Farm Progress

Over the years, attachments have helped make jobs easier on the farm and job site.

4 Min Read

When imagining equipment work in the Stone Ages, one might picture Fred Flintstone using his dinosaur to pick up rocks at the Slate Rock and Gravel Company quarry at the beginning of every Flintstones’ episode. Although these childhood memories are fun, they’re not an accurate reflection of early agricultural or industrial attachments.

Perhaps it started with a sore back. Since the beginning of time, humans have had a rich history of cleverly inventing designs in a variety of industries and applications to make their jobs easier.  Humans have been using animals for backbreaking work for centuries. In the 19th century, steam power gained traction followed by gasoline and diesel-powered tractors. “The ability for the tractor to use implements and attachments was one of the biggest innovations to change modern farming,” says Glenn Danuser, co-owner of Danuser. “And over the years, attachments have helped make jobs easier on the farm and job site. And thanks to the introduction and advancement of skid-steers, excavators, backhoes and tractor front-end loaders in the 20th century, humans have been able to get work done faster and more easily than ever.” 

Attachment Advances for Common Tasks on Livestock Operations

Fencing - Farming originated about 13,000 years ago along with fences to keep animals out of gardens and off of cultivated land. Mechanical diggers made their lives much easier. The first known auger appeared in the Iron Age (about 2,800 years ago), and the spiral-flighted auger appeared in the Middle Ages, made by a blacksmith. However, fencing in the 1800s was hard work for ranchers and farmers who had to dig post holes by hand. It wasn't until the 19th century, when factories started mass producing augers and other fencing attachments, that they became readily available. 

 “Today, ranchers and farmers are looking for more efficient ways to build a fence,” says Glenn. Augers and post drivers attach to the tractor, skid-steer, mini-excavator, loader or backhoe to eliminate strenuous labor, especially for bigger operations. For projects that require a lot of post holes, attachment manufacturers offer many options for hydraulic and PTO auger systems and mounts for various agricultural and industrial applications. Post drivers can drive anything from T-posts to railroad ties. Some even have a grapple option to pick up posts from the ground for one-person operation.

Land-Clearing - Before tractors and excavators, a popular way to clear land was the slash-and-burn method; another way was clearcutting and grubbing followed by the removal of stumps. This could be done with an ax, saw and a team of oxen or horses.  After a tree was cut down, branches were chopped off, and the trunk placed aside. The stump might have been left in the ground for a few years to let it deteriorate, but eventually, the stump had to be grubbed. A grub ax was used to dig around stumps and cut off small roots. A pickax was used to cut off larger roots.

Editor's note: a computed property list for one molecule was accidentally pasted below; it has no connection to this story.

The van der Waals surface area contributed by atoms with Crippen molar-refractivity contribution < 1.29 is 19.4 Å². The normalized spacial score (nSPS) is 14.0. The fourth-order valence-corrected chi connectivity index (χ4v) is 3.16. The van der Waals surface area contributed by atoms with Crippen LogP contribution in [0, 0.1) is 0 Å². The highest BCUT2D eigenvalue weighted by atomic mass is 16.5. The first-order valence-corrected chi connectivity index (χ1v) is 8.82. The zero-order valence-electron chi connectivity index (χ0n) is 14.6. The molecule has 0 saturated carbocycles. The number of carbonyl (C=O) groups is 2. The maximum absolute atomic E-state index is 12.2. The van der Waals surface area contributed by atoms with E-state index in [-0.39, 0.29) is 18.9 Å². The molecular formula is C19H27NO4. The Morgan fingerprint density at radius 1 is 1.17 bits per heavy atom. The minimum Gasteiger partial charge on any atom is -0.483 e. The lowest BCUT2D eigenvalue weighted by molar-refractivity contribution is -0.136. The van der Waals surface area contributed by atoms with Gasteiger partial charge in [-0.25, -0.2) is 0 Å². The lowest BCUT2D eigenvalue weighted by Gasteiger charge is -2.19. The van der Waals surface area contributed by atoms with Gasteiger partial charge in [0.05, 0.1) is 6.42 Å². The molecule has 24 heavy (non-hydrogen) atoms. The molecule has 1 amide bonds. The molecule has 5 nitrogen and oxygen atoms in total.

Then the stump puller was introduced. A long cable was purchased that the farmer would wrap around the stump using a horse to pull it. The horse would then pull the stump from the ground. Fast forward to today’s pickax: new material handling attachments that pull, saw, dig, and carry trees, shrubs, posts and rocks, such as the Danuser Intimidator. “Attachments, such as the Intimidator, are designed to perform a wide variety of tasks, from digging and cutting roots with replaceable bucket teeth to large tree and stump removal with vertical saw teeth, all in one tool,” Glenn notes.

 

Attachments Today: More Options and Versatility

Before the 1940s, each manufacturer used their own system for attaching their implements to a tractor. Eventually, manufacturers agreed on the three-point hitch as a standard hitch system. Today, almost every tractor manufacturer uses Harry Fergusson’s three-point linkage. “Standardizing the hitch meant attachments could offer more task solutions and options to get the work done on the farm or land, Glenn explains. “This also opened the door to making more attachment options available for more farmers and ranchers to increase productivity.”

Today’s tractors have a means to transfer power to augers, tree pullers, post drivers, concrete breakers and a whole host of attachments through PTO and hydraulic systems. Standardized hitches have evolved into standardized quick attach connections, making the transition from one attachment to another a breeze. This versatility provides farmers and ranchers more options to handle the toughest jobs using a skid-steer or tractor, efficiently and effectively.

Although dinosaurs became extinct before humans could use them to cultivate the land, it is undeniable that history does reveal humans will take whatever measures necessary to make their jobs easier and more efficient.  

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